Her friends’s mum called her daughter a bastard, and threw her out of their home when she went on a short visit.
“Now, I have faced the pain of rejection, the loss of loved ones and from all of them, I never got closure because it was like going from one pain to another.There was a time that I almost lost my daughter. She had died before me and I had to beg heavens with tears. So, I have dealt with all kinds of pain and I never healed until I decided to finally hands up and let God. I revisited my past and forgave everyone who caused me pain.”
Joy Odiete Eseoghene-Jodie
Jodie’s story tells how we walk away from purpose because of our desires and it is only grace that brings us back.
A pastor’s daughter, her life revolved around the church. But when she got to the university, she decided to ‘have fun.’ She wanted to be a star, so, she went for the West African Idol, a singing competition, which introduced her to the music world. Shortly after that, she dropped her viral song, Kuchi Kuchi.
Despite the fame she got from this, she was not fulfilled. What gave her pursuit for fame a re-think, was when a friend in the industry told her that she had to either be fervent with God or the devil as there was no neutral ground, if she was serious about making it in the entertainment industry. That for Jodie, was a wakeup call.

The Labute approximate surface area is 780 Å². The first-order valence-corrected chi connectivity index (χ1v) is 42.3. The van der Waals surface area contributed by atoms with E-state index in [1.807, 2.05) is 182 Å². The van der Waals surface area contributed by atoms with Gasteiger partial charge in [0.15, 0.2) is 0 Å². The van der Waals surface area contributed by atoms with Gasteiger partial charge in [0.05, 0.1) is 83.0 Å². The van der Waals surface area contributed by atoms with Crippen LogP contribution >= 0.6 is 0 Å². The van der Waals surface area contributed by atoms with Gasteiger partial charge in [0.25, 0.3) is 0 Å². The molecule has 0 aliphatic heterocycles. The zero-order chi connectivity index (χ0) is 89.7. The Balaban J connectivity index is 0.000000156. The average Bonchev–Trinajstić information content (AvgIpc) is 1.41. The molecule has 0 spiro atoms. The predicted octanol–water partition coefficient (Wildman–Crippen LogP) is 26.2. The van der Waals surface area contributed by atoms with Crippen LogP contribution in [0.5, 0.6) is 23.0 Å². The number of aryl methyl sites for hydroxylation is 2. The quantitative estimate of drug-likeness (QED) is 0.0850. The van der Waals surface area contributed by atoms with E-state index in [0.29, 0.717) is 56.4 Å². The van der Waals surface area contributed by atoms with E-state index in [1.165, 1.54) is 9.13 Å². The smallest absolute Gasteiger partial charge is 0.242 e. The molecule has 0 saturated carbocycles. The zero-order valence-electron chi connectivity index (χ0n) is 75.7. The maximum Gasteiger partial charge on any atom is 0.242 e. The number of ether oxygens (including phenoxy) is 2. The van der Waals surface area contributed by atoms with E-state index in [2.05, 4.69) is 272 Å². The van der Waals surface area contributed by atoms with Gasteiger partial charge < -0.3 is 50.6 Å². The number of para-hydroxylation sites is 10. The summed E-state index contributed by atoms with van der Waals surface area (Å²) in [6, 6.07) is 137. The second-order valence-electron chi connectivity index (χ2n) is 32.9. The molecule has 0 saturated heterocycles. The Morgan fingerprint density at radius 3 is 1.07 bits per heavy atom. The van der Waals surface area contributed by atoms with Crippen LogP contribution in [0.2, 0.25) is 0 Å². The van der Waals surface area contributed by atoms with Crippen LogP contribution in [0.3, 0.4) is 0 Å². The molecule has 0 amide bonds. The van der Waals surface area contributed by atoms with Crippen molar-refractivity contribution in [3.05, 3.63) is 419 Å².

She also spoke about how she got pregnant before her marriage. At a point, she became depressed.
“Depression is not something that should be taken lightly. It is real. You hear that some people kill themselves and you’re surprised at what made them do it. when I was depressed, I would go to one hotel, my partner knows the place and I would buy blade and start cutting myself,” it was that bad, she explained.
For Jodie, although she loves her son but it did not come immediately. At first, she asked God why she had to give birth to a special son but with time, she grew to love her son dearly and she is willing to take him through life. As the mom of an adorable boy with Lissencephaly and cerebral palsy, Jodie has been brave
Another challenge for Jodie was when she was sent packing from her husband’s house a week to her one year anniversary. According to her, while her things were being unpacked from the car, she did not shed a tear, but at night, when what happened dawned on her, she shed so much tear and this drew her near to God.
Now, Jodie says she has peace, irrespective of what she may have gone through or is going through.
Adenike shared the story of a woman, whose confidence grew out of her pain. At 20, she was diagnosed with cancer of the bone, osteosarcoma, and advised to go for amputation.
As the only child of her parents, who came at old age, many family members perceived her condition as a bad omen and avoided her like a plague. Through it all, she has become strong and isn’t bothered about what people think of her.
“Not everybody around me was good. We are not best friends doesn’t mean we are enemies. I have learnt to choose my battles,” she said, commenting on how nonchalant she is with negative people.
According to her, she’s so protective of her space and doesn’t allow negative people in it.
Contrary to people’s opinion, there is someone who is ready to marry her.